Two recent, two older.
One: "neurocognitive processes associated with self identity underlie extraordinary empathy and altruistic motivation for members of one's own social group."
Two: "participants displayed activity over motor cortex when acting and when observing ingroups act, but not when observing outgroups – an effect magnified by prejudice and for disliked groups (South-Asians, then Blacks, followed by East Asians)."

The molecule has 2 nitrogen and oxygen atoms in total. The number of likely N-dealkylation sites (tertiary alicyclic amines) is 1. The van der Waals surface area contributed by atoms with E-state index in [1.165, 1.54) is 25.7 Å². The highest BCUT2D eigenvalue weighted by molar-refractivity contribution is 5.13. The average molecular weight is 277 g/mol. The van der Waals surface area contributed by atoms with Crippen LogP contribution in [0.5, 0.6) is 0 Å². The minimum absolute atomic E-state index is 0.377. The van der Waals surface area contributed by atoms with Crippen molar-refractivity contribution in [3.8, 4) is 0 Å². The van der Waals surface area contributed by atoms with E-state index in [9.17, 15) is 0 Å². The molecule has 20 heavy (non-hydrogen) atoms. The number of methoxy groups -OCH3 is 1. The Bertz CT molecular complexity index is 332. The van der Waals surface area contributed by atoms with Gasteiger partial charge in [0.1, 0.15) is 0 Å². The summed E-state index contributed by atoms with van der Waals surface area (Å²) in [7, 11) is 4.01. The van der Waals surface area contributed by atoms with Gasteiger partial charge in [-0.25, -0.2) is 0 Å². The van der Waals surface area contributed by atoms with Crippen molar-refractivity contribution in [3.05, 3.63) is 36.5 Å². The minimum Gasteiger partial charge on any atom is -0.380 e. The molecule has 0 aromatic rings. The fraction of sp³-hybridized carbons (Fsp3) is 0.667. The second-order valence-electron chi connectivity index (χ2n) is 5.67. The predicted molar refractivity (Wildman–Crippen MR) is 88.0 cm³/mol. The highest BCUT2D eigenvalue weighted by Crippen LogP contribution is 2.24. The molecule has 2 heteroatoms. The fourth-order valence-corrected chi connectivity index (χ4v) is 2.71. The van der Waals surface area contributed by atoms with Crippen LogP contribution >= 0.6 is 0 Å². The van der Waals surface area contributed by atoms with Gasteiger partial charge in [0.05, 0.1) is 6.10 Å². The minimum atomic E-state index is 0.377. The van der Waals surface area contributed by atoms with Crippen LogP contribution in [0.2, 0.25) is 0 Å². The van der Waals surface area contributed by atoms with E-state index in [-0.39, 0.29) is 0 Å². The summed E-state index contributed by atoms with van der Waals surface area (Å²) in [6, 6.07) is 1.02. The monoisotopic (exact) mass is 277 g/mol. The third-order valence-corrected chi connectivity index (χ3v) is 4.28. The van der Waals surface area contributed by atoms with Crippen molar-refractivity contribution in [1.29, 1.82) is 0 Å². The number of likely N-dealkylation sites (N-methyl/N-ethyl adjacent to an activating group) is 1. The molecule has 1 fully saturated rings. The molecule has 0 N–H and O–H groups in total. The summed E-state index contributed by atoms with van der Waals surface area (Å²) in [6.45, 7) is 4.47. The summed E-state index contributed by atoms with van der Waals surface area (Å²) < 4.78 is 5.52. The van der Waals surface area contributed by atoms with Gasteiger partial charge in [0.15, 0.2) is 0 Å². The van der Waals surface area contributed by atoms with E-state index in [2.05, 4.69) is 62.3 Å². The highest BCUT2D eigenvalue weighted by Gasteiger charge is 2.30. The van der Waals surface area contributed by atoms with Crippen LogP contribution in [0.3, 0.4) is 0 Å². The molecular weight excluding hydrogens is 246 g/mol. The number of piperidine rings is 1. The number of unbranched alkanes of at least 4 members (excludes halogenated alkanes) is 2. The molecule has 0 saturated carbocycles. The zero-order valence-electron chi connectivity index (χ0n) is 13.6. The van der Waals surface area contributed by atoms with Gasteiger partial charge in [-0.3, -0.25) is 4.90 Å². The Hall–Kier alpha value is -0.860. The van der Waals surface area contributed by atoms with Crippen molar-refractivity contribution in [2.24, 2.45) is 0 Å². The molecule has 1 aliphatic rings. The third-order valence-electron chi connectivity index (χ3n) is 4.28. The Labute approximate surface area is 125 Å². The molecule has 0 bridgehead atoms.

Three: "What we found was that students were more likely to choose the white confederate as a partner (63 per cent), despite the fact that the white person had made a racist comment about the black person," said Kawakami. "And the racist comments ranged from moderate to one of the most powerful anti-black slurs in the English language." (pubmed)
Four: "Blacks may, ironically, prefer to interact with highly racially biased Whites, at least in short interactions." (pdf)